Includes the Southwest (Arizona, New Mexico, Oklahoma, Texas, Nevada, Utah, and California) and the Southeast (Arkansas, Alabama, South Carolina, North Carolina, Virginia, West Virginia, Louisiana, Florida, Mississippi, and Kentucky), and Hawaii.

For many, the idea of outdoor growing paints a mental picture of working in your backyard or a community garden, tending lovingly to your plants every day. But this is not always possible, either because you want to keep your plants discreet or because you simply don’t have space for it. Even if you don’t have the best place to grow cannabis outside , a Pot for Pot Complete Kits can help. Simply set your potted plant on your balcony or patio. Of course, you don’t need a kit to grow a potted plant. However, if you choose to ‘do-it-yourself,’ you’d have to plan, buy, and assemble everything yourself as well. With that comes the opportunity to make critical mistakes that could ruin your entire investment. If you’re only going to grow one or two plants, don’t you want to ensure that they succeed and produce something worth your effort?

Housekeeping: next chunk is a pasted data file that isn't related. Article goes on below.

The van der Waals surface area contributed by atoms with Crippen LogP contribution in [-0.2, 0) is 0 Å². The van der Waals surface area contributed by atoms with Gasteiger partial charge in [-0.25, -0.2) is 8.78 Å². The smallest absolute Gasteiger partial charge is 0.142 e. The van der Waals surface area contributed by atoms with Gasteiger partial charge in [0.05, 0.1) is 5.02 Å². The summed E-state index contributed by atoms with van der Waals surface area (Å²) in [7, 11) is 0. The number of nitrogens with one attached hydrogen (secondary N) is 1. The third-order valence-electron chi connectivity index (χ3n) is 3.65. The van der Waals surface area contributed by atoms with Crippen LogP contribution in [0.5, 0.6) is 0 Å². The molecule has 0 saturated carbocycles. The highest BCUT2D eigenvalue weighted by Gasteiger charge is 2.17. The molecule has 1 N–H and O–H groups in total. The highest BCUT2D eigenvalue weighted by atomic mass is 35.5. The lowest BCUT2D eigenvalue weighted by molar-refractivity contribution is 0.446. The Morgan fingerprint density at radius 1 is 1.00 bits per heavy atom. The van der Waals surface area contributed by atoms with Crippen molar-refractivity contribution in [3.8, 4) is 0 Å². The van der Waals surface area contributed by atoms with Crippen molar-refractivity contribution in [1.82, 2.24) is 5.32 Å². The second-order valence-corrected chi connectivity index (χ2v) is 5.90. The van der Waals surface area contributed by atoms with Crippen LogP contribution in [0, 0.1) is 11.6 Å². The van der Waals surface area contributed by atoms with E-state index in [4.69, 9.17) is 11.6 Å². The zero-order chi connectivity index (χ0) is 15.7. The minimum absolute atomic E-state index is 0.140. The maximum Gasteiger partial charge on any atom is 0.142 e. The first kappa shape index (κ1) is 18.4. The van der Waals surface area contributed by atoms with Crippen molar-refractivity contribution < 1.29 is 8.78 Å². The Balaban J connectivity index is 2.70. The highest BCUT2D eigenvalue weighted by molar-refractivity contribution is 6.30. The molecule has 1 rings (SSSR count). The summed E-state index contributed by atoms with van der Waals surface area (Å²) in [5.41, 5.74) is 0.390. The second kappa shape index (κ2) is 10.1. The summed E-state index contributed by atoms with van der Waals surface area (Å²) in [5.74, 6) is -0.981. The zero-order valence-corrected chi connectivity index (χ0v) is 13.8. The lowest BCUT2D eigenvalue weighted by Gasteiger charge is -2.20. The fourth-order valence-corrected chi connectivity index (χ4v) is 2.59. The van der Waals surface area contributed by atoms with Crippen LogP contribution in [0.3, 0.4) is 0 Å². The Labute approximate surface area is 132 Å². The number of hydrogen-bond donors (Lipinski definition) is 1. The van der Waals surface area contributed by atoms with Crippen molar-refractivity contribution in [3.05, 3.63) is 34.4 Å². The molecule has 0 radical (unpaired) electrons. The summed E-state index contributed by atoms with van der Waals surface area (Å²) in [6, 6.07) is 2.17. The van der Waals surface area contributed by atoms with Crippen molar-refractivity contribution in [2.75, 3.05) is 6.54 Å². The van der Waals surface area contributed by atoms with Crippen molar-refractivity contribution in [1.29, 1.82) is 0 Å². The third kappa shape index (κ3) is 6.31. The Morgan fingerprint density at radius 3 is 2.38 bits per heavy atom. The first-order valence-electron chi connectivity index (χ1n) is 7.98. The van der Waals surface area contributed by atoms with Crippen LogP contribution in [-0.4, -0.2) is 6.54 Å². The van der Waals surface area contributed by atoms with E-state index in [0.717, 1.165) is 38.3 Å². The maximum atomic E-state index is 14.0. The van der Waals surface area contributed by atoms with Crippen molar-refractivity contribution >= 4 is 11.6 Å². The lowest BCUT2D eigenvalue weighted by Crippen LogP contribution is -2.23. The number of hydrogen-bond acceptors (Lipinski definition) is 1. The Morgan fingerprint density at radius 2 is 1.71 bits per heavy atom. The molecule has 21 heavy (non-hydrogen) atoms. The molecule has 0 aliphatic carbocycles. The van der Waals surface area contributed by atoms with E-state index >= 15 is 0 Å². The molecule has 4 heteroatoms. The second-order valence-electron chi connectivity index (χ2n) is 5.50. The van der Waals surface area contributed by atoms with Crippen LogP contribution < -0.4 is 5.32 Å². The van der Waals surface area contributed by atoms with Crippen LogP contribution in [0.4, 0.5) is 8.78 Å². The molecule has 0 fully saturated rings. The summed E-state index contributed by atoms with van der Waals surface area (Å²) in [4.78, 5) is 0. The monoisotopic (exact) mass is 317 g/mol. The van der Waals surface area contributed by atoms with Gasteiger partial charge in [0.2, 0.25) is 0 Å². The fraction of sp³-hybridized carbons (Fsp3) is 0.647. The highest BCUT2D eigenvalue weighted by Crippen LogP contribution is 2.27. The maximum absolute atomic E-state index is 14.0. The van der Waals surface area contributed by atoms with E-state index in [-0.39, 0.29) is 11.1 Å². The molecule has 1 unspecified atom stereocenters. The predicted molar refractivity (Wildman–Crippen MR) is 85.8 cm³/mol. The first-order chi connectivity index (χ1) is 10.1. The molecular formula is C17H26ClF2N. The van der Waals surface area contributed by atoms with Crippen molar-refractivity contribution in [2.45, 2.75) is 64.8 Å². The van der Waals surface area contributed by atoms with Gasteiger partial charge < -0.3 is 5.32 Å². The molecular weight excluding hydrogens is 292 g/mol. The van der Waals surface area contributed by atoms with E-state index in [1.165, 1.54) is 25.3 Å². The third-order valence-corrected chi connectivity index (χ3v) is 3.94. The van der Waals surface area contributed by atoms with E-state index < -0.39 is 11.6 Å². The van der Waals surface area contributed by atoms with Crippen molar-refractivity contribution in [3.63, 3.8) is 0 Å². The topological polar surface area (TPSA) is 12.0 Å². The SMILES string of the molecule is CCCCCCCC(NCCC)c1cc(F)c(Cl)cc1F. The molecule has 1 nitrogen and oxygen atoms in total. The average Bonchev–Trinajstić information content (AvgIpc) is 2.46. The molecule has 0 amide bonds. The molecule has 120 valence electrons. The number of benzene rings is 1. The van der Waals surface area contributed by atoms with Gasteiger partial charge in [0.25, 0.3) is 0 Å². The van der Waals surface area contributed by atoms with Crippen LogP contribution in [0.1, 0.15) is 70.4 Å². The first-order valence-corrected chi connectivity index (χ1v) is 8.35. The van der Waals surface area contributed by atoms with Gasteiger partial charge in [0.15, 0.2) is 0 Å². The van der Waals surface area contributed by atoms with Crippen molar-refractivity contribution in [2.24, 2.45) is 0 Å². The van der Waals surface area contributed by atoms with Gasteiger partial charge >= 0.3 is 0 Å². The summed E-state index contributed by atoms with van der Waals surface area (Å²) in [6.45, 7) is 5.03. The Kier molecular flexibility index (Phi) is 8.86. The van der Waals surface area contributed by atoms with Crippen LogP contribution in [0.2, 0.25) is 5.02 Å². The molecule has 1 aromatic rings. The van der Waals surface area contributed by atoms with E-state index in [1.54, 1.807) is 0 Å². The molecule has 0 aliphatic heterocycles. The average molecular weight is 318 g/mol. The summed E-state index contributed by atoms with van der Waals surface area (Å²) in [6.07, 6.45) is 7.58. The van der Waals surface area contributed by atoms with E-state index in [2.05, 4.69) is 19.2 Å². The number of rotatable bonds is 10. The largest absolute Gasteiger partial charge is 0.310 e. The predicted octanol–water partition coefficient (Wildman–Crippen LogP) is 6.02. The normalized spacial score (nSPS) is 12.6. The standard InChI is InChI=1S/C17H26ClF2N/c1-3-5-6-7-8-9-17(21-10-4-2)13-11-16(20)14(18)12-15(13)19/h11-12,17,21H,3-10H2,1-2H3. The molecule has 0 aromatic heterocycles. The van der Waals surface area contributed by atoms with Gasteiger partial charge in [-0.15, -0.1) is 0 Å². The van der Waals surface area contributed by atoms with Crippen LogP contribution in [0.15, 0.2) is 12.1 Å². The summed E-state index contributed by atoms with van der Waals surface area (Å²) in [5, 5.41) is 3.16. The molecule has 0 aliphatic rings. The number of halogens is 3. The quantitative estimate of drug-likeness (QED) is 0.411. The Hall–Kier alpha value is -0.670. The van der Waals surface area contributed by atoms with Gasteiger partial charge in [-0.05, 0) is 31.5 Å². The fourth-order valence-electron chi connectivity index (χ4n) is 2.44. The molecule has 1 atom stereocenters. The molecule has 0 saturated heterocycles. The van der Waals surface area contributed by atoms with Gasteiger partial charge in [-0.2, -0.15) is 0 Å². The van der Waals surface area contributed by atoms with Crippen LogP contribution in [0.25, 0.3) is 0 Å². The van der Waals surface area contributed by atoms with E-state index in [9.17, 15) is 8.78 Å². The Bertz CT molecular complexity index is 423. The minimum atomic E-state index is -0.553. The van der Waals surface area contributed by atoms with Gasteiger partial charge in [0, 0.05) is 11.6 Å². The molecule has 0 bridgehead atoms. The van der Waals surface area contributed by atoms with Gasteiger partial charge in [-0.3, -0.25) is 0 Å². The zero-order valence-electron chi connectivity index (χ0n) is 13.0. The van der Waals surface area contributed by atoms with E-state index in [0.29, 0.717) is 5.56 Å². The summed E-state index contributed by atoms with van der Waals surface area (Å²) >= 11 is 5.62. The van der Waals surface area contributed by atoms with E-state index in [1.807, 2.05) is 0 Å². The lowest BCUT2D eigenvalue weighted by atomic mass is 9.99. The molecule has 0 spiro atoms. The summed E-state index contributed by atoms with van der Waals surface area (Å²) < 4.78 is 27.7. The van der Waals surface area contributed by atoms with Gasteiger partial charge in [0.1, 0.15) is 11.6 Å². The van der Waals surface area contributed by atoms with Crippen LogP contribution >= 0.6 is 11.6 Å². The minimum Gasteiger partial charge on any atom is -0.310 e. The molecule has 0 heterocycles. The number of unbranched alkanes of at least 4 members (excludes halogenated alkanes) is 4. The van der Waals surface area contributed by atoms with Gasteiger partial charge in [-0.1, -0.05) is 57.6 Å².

States that are higher altitude and/or have colder winters, such as Colorado, Montana, the Midwest, and the Northeast, also benefit from the shorter growing season of autoflowering plants. The best time to plant might not be until April or May, and that’s okay; the plants will still be ready to harvest before the weather starts getting too cold. In general, it should be safe to bring your plants outside by the time the end of April rolls around. This applies to the majority of states in the North, although you might want to bring them indoors at night when the risk of nighttime frost still exists.

For those who have not gone through the process of growing “normal” photosensitive plants, the difference is huge. Photosensitive plants will not even enter their flowering phase until the hours of uninterrupted darkness reach a certain length. This must be consistent every night for several weeks to be successful. If even a flashlight or streetlight interrupts this darkness, the cycle is interrupted, and it takes that much longer to reach the point of entering the flowering phase.